For twelve years I had been traveling. Buses, planes, trains and VW. Now it was time to take traveling to the next level. Get paid to travel. Once again I packed all my earthly belongings in a backpack and moved to Hawaii. This time, however, it was to go to school. I move to a little house on Laie Bay, Oahu. I worked at the Polynesian Cultural Center and studied at the beach. Hawaii is a magical place for an adventurer. It would take me too long to tell of all my adventures so I am going to tell on only one. (At least in this posting). On the north side of Kauai is a twelve mile trail called Kalalau. Prior to 1979, Kalalau was like walking back into prehistoric time. You started the trail on a path that climbs three hundred feet above the crystal clear waters of the Pacific. The path is paved with large flat volcanic rock that was laid down, as legend tells, a thousand years ago by the native Hawaiians. Once you reach the pinnacle, the path turns northward and all traces of civilization fade behind you. The trail continues two miles along a sheer cliff face, sometime raising six or seven hundred feet above the ocean. Pandanis trees and century plants line the path. At the two mile point the trail turns into the Hanakapi’ai Valley and back down a beautiful white sand beach.
In the 1970’s hippies took over the Kalalau coast and set up habitats in the valleys and on the beaches. Most were either nearly or completely naked and it was as if I had travel back to a forgotten time. I often imagined that this was similar to Captain Cook’s encounter when he first happened upon the islands. (except these were mainly highly educated white folks form the mainland instead of the native Hawaiians, but you get the picture.)
From the beach you could take the trail in land about four miles through the once terraced taro patches to the spectacular, four hundred-foot Hanakapi’ai falls or, continue another four miles along the coast to the Valley of Hanakoa. Hanakoa, an old coffee plantation, is cool and humid. Guava trees are everywhere and it smells like a fruit salad.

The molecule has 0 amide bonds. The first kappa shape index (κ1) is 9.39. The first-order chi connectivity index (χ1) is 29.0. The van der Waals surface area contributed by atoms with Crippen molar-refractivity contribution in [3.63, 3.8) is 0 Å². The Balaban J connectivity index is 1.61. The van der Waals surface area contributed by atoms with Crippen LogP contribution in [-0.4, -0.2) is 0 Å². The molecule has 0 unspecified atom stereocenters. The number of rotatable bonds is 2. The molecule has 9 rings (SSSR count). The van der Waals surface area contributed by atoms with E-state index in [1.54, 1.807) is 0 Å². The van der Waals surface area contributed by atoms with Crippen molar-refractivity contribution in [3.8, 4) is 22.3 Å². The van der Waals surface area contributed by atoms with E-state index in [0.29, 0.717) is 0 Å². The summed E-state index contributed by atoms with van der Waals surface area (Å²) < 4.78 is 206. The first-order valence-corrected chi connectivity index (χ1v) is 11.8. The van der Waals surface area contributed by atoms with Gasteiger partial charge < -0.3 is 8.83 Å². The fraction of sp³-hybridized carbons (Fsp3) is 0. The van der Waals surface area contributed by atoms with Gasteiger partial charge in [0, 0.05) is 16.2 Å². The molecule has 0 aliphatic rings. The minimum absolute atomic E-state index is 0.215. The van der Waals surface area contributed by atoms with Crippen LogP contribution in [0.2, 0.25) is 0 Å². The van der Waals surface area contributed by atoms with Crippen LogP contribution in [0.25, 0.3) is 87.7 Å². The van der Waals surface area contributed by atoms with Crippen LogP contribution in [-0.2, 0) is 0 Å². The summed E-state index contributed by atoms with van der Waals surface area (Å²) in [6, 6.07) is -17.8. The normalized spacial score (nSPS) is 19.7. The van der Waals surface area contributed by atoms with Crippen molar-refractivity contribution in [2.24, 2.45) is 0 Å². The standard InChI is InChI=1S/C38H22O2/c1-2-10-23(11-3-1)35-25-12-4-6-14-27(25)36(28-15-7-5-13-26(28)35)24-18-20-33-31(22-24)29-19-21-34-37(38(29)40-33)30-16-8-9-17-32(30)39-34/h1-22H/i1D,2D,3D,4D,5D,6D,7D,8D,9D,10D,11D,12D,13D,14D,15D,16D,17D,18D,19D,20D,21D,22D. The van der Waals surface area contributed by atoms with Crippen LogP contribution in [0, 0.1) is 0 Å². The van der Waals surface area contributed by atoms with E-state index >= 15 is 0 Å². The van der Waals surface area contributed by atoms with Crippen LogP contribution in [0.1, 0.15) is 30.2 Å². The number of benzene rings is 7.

The final stretch of the trail take you across a moonscape of treeless red eroded hills until it finally descends to Kalalau beach. During the summer the beach is long, wide and white. During the winter it completely disappears. On my first adventure to Kalalau, during the hippie occupation, full communities lived in caves at the far north end of the beach. Others build huts and gardens up the Kalalau Valley. Kalalau was an Eden. Or at least it appeared that way to me. For just a moment in my life, a long weekend, I got to experience another world, another time, a totally innocent place. **
After several years in Hawaii the mountains called me back. But this time it was the Rocky Mountains of Utah that played the siren’s song. I started a new career in the travel business. Now I was free to travel at will and for a fraction of the cost. During my thirty-five years in the travel industry, I’ve traveled to Australia, New Zealand, Guam, Saipan, Hawaii more times than I can count, Belize, Mexico, St. John’s, St. Thomas, England, Ireland, Scotland, Belgium, France, Germany, Switzerland, Russia and Italy. I’ve dived below the sea with scuba gear, snorkels, and in submarines. I’ve flown over the North Pole , hovered over an active volcano and soared high above the north shore of Oahu.
So I decided, a few years back, to take some of my adventures and love for the tropics and sailing and build a story around them. I picked the adventure of 238 Mormon pioneers living in New York who are asked by Brigham Young to sail 26,000 miles to San Francisco. This story is often lost against the more dynamic tale of 20,000+ refugees that make their way across the plains, but, never-the-less their story is no less valiant.
The four main characters are very, very, very, very (almost imperceptibly) based on my son Thomas, and his three middle school friends, Matt, Nicole and Elizabeth (known to the world as, Betsy) I placed the fabilistic foursome in the middle of this epic story of courage and bravery aboard the “good ship” Brooklyn.
Many of their adventures, sitting behind waterfalls, building rafts, eating sweet Mountain Apples, climbing coconut trees….. are pulled from my past.
I hope you enjoy this adventure as much I have writing, and in many cases, living it.
Many thanks,
W. Everett Prusso
*About twenty years ago a developer dynamited the Hazeldell, turned the trail in to a paved road and built cabins along the hill side. Sometimes you just have to hate progress. For more information on the Hazeldell mine, you’ll have to read my next book, Scrimshaw’s Revenge.
**Years later I went back. My brother and I hiked the twelve grueling, humid, narrow, steep, sheer, muddy miles to Kalalau Beach only to find Zodiac boats disgorging fat white tourists who played volleyball on the beach and drank diet Pepsi while eating Doritos and seven- layer bean dip. It was disgusting.